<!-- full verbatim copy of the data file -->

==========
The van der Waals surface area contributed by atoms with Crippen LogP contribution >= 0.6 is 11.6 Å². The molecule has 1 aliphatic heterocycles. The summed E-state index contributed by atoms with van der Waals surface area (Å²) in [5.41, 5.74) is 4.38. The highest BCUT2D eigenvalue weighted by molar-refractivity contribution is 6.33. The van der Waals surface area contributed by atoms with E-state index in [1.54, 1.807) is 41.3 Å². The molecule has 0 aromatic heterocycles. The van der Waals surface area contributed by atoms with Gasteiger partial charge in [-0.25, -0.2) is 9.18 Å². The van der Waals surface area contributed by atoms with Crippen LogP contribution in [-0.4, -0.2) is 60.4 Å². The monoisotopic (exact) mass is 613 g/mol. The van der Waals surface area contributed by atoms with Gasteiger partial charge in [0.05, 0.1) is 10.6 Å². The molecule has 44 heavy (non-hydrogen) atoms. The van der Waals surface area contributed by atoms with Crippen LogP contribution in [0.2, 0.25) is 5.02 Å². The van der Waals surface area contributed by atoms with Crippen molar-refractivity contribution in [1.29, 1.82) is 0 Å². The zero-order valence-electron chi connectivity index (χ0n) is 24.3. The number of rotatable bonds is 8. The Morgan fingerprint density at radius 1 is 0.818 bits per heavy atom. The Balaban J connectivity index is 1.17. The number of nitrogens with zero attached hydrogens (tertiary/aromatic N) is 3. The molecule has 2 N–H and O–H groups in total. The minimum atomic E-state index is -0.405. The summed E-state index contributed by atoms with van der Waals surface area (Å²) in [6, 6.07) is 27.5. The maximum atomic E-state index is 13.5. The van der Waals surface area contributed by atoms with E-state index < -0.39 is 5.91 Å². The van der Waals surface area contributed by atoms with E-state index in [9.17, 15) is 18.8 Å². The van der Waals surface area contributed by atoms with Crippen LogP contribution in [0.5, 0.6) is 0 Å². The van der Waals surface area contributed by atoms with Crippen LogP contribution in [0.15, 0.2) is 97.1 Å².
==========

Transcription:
The van der Waals surface area contributed by atoms with Crippen LogP contribution >= 0.6 is 11.6 Å². The molecule has 1 aliphatic heterocycles. The summed E-state index contributed by atoms with van der Waals surface area (Å²) in [5.41, 5.74) is 4.38. The highest BCUT2D eigenvalue weighted by molar-refractivity contribution is 6.33. The van der Waals surface area contributed by atoms with E-state index in [1.54, 1.807) is 41.3 Å². The molecule has 0 aromatic heterocycles. The van der Waals surface area contributed by atoms with Gasteiger partial charge in [-0.25, -0.2) is 9.18 Å². The van der Waals surface area contributed by atoms with Crippen LogP contribution in [-0.4, -0.2) is 60.4 Å². The monoisotopic (exact) mass is 613 g/mol. The van der Waals surface area contributed by atoms with Gasteiger partial charge in [0.05, 0.1) is 10.6 Å². The molecule has 44 heavy (non-hydrogen) atoms. The van der Waals surface area contributed by atoms with Crippen LogP contribution in [0.2, 0.25) is 5.02 Å². The van der Waals surface area contributed by atoms with Crippen molar-refractivity contribution in [1.29, 1.82) is 0 Å². The zero-order valence-electron chi connectivity index (χ0n) is 24.3. The number of rotatable bonds is 8. The Morgan fingerprint density at radius 1 is 0.818 bits per heavy atom. The Balaban J connectivity index is 1.17. The number of nitrogens with zero attached hydrogens (tertiary/aromatic N) is 3. The molecule has 2 N–H and O–H groups in total. The minimum atomic E-state index is -0.405. The summed E-state index contributed by atoms with van der Waals surface area (Å²) in [6, 6.07) is 27.5. The maximum atomic E-state index is 13.5. The van der Waals surface area contributed by atoms with E-state index < -0.39 is 5.91 Å². The van der Waals surface area contributed by atoms with E-state index in [9.17, 15) is 18.8 Å². The van der Waals surface area contributed by atoms with Crippen LogP contribution in [0.5, 0.6) is 0 Å². The van der Waals surface area contributed by atoms with Crippen LogP contribution in [0.15, 0.2) is 97.1 Å².